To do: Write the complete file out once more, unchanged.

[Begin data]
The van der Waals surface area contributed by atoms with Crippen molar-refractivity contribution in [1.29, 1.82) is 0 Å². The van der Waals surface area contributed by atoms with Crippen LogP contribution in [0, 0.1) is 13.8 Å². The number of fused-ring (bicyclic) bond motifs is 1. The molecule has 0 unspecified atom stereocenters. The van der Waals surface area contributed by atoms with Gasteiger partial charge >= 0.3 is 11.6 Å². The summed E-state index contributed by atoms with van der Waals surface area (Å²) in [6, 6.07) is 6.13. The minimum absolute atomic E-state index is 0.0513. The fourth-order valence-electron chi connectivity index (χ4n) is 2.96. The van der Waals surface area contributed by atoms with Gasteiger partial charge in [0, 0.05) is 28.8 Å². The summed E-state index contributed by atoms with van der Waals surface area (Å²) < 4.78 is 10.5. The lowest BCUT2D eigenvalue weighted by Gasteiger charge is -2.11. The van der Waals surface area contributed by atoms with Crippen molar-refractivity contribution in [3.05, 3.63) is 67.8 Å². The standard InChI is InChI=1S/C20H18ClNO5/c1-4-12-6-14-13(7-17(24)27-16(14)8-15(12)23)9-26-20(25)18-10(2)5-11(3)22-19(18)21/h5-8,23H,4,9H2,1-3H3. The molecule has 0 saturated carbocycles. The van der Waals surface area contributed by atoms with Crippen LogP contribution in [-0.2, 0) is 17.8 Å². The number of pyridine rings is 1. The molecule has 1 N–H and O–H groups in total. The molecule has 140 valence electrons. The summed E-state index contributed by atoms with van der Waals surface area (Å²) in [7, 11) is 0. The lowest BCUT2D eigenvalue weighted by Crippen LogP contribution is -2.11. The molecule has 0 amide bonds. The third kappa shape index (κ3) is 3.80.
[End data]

The van der Waals surface area contributed by atoms with Crippen molar-refractivity contribution in [1.29, 1.82) is 0 Å². The van der Waals surface area contributed by atoms with Crippen LogP contribution in [0, 0.1) is 13.8 Å². The number of fused-ring (bicyclic) bond motifs is 1. The molecule has 0 unspecified atom stereocenters. The van der Waals surface area contributed by atoms with Gasteiger partial charge >= 0.3 is 11.6 Å². The summed E-state index contributed by atoms with van der Waals surface area (Å²) in [6, 6.07) is 6.13. The minimum absolute atomic E-state index is 0.0513. The fourth-order valence-electron chi connectivity index (χ4n) is 2.96. The van der Waals surface area contributed by atoms with Gasteiger partial charge in [0, 0.05) is 28.8 Å². The summed E-state index contributed by atoms with van der Waals surface area (Å²) < 4.78 is 10.5. The lowest BCUT2D eigenvalue weighted by Gasteiger charge is -2.11. The van der Waals surface area contributed by atoms with Crippen molar-refractivity contribution in [3.05, 3.63) is 67.8 Å². The standard InChI is InChI=1S/C20H18ClNO5/c1-4-12-6-14-13(7-17(24)27-16(14)8-15(12)23)9-26-20(25)18-10(2)5-11(3)22-19(18)21/h5-8,23H,4,9H2,1-3H3. The molecule has 0 saturated carbocycles. The van der Waals surface area contributed by atoms with Crippen LogP contribution in [-0.2, 0) is 17.8 Å². The number of pyridine rings is 1. The molecule has 1 N–H and O–H groups in total. The molecule has 140 valence electrons. The summed E-state index contributed by atoms with van der Waals surface area (Å²) in [7, 11) is 0. The lowest BCUT2D eigenvalue weighted by Crippen LogP contribution is -2.11. The molecule has 0 amide bonds. The third kappa shape index (κ3) is 3.80.